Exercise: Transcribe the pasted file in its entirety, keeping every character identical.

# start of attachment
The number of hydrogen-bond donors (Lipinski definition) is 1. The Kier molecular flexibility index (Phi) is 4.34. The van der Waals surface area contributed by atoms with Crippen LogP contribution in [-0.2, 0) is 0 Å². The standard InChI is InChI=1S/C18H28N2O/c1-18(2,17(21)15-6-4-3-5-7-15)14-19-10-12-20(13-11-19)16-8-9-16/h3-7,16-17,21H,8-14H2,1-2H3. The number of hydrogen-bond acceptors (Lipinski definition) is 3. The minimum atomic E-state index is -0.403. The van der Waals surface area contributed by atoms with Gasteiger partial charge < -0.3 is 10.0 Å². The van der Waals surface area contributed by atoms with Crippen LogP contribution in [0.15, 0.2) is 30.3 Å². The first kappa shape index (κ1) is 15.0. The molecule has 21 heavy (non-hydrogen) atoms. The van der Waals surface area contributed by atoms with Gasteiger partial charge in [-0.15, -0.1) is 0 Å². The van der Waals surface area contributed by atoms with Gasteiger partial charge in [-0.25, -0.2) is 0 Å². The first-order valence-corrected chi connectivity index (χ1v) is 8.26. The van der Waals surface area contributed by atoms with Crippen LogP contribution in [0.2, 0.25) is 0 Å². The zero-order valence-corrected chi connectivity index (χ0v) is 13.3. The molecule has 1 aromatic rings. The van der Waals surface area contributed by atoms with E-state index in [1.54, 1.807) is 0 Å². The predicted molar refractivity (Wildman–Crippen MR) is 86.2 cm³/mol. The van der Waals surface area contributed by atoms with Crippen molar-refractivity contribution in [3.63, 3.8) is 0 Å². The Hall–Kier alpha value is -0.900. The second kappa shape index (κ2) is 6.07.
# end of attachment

The number of hydrogen-bond donors (Lipinski definition) is 1. The Kier molecular flexibility index (Phi) is 4.34. The van der Waals surface area contributed by atoms with Crippen LogP contribution in [-0.2, 0) is 0 Å². The standard InChI is InChI=1S/C18H28N2O/c1-18(2,17(21)15-6-4-3-5-7-15)14-19-10-12-20(13-11-19)16-8-9-16/h3-7,16-17,21H,8-14H2,1-2H3. The number of hydrogen-bond acceptors (Lipinski definition) is 3. The minimum atomic E-state index is -0.403. The van der Waals surface area contributed by atoms with Gasteiger partial charge < -0.3 is 10.0 Å². The van der Waals surface area contributed by atoms with Crippen LogP contribution in [0.15, 0.2) is 30.3 Å². The first kappa shape index (κ1) is 15.0. The molecule has 21 heavy (non-hydrogen) atoms. The van der Waals surface area contributed by atoms with Gasteiger partial charge in [-0.15, -0.1) is 0 Å². The van der Waals surface area contributed by atoms with Gasteiger partial charge in [-0.25, -0.2) is 0 Å². The first-order valence-corrected chi connectivity index (χ1v) is 8.26. The van der Waals surface area contributed by atoms with Crippen LogP contribution in [0.2, 0.25) is 0 Å². The zero-order valence-corrected chi connectivity index (χ0v) is 13.3. The molecule has 1 aromatic rings. The van der Waals surface area contributed by atoms with E-state index in [1.54, 1.807) is 0 Å². The predicted molar refractivity (Wildman–Crippen MR) is 86.2 cm³/mol. The van der Waals surface area contributed by atoms with Crippen molar-refractivity contribution in [3.63, 3.8) is 0 Å². The Hall–Kier alpha value is -0.900. The second kappa shape index (κ2) is 6.07.